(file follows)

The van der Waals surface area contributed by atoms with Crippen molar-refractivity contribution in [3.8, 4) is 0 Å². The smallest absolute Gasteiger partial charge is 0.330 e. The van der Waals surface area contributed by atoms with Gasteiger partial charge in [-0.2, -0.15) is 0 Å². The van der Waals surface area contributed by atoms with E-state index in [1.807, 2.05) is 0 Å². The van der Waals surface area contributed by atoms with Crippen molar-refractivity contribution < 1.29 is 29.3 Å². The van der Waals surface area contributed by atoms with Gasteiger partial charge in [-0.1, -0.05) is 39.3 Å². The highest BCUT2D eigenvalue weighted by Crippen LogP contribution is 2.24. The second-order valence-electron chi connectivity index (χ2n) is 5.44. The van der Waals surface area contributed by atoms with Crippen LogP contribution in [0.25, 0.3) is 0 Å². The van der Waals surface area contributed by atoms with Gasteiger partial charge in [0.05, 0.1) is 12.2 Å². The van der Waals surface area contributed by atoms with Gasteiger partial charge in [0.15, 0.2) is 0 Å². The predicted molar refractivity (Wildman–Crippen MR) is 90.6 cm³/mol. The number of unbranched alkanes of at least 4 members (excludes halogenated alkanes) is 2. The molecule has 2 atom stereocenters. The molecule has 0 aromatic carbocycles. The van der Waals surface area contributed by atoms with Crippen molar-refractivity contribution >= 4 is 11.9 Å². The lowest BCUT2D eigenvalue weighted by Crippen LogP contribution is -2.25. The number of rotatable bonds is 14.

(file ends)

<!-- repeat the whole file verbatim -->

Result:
The van der Waals surface area contributed by atoms with Crippen molar-refractivity contribution in [3.8, 4) is 0 Å². The smallest absolute Gasteiger partial charge is 0.330 e. The van der Waals surface area contributed by atoms with Gasteiger partial charge in [-0.2, -0.15) is 0 Å². The van der Waals surface area contributed by atoms with E-state index in [1.807, 2.05) is 0 Å². The van der Waals surface area contributed by atoms with Crippen molar-refractivity contribution < 1.29 is 29.3 Å². The van der Waals surface area contributed by atoms with Gasteiger partial charge in [-0.1, -0.05) is 39.3 Å². The highest BCUT2D eigenvalue weighted by Crippen LogP contribution is 2.24. The second-order valence-electron chi connectivity index (χ2n) is 5.44. The van der Waals surface area contributed by atoms with Crippen LogP contribution in [0.25, 0.3) is 0 Å². The van der Waals surface area contributed by atoms with Gasteiger partial charge in [0.05, 0.1) is 12.2 Å². The van der Waals surface area contributed by atoms with Gasteiger partial charge in [0.15, 0.2) is 0 Å². The predicted molar refractivity (Wildman–Crippen MR) is 90.6 cm³/mol. The number of unbranched alkanes of at least 4 members (excludes halogenated alkanes) is 2. The molecule has 2 atom stereocenters. The molecule has 0 aromatic carbocycles. The van der Waals surface area contributed by atoms with Crippen molar-refractivity contribution >= 4 is 11.9 Å². The lowest BCUT2D eigenvalue weighted by Crippen LogP contribution is -2.25. The number of rotatable bonds is 14.